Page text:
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We typically think of review as something in which we engage students as they prepare for a major assessment. After all, we know that revisiting past learning refreshes memory and helps to retrieve previously learned concepts and skills. While such retrieval can lead to better performance on assessments, of course, review can also play important roles in learning beyond simple test preparation. In fact, review is a key to building long-term information recall, and it is crucial in preparing for new learning.  

Regular review of previously learned content needs to be a priority if we hope to have students retain what they have learned beyond the next assessment, or even the end of the year and beyond. The more opportunities we give students to review what they have learned, the longer they are likely to retain it. Further, review can build students’ confidence that they are making progress and building a strong memory base that will serve them well in the future. Let’s examine six learning benefits of regular review. 

Review builds and freshens background knowledge. Distributed practice is an effective way to review previous learning and refresh recall. It can also remind students of details and reinforce nuanced elements of previous learning, thus dispelling misconceptions and avoiding faulty memory.  

Review creates space for working memory. Working memory has limited capacity, as it functions as a temporary location for new information. When students review information and concepts to which they have recently been exposed, they accelerate the process of moving information from their working memory into their long-term memory, thus creating space for new learning to occur.  

Review strengthens long-term memory. Not only does review create space for new learning, but it also builds stronger, more accurate long-term memory. Over time, recall can become selective, and perceptions can drift. Even a quick review of key information and brief practice with previously learned skills can sharpen and reinforce long-term recall.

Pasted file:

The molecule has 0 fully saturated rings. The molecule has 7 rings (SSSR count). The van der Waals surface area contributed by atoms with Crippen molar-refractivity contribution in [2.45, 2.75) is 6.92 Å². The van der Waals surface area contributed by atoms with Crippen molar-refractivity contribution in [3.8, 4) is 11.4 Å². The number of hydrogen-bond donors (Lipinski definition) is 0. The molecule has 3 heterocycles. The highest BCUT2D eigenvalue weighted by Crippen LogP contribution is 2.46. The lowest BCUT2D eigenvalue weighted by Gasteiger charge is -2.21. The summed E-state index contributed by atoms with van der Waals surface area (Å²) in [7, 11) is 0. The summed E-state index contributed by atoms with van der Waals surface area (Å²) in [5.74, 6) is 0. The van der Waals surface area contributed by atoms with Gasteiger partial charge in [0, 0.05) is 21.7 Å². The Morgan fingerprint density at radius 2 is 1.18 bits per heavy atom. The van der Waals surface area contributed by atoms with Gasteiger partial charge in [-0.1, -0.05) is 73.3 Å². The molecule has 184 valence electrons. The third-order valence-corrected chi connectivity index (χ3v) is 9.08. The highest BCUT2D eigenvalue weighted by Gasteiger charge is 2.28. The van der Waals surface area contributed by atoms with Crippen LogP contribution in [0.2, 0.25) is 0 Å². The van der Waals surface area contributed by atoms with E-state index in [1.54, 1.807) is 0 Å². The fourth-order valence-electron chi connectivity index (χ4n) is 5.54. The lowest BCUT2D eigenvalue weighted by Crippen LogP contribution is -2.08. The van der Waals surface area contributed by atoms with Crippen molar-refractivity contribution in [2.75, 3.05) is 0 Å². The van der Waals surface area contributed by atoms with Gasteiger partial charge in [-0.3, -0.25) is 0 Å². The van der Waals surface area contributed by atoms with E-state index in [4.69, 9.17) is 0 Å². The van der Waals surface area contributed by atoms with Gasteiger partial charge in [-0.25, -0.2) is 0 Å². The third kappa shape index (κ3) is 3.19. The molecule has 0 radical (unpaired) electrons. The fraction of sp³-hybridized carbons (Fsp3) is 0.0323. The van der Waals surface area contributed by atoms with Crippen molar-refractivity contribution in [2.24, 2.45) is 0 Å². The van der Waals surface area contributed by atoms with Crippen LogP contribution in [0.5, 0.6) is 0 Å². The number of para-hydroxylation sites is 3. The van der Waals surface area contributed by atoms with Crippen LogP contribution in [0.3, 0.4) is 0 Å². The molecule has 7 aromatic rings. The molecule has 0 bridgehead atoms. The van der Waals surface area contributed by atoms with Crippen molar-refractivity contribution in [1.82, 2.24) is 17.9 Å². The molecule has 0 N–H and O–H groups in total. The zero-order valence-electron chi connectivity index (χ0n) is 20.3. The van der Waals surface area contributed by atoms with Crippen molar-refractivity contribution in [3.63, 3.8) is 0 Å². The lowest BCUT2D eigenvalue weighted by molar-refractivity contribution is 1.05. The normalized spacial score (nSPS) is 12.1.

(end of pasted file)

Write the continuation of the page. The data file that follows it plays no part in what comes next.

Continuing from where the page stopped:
Review builds connections and schema. When we initially learn new concepts or are introduced to new information, we can miss subtleties and overlook how pieces of information and actions are related. When we return to previously learned content, we often see connections and patterns we missed the first time. As a result, we can build schema that deepens our understanding and insight and increases our ability to apply what we know in new and more effective ways. 

Review increases automaticity. We know that frequent review of information such as math facts or standard procedures and processes makes them increasingly easy to recall. When combined with practice, the information becomes so familiar that we sometimes call it muscle memory. If we want students to easily access and apply what they have learned, frequent review is a must.  

Review builds expertise. The combination of review-related benefits we have discussed contributes to high levels of proficiency. The journey to becoming an expert is paved with review and practice. Regular engagement in review can prevent a drift into bad habits and faulty shortcuts.  

Obviously, review needs to be part of our ongoing learning-support routines. As examples, information learned last week might be a priority for review on the following Monday and learning from the past month might be the focus of review during the second week of the next month. The key is to make review a regular practice if we hope to have our students retain what they learned with us—after they leave us.  

Thought for the Week

Simply pulling a strategy “off the shelf” or defaulting to the most recently read article or staff development session topic may not generate the results we seek.

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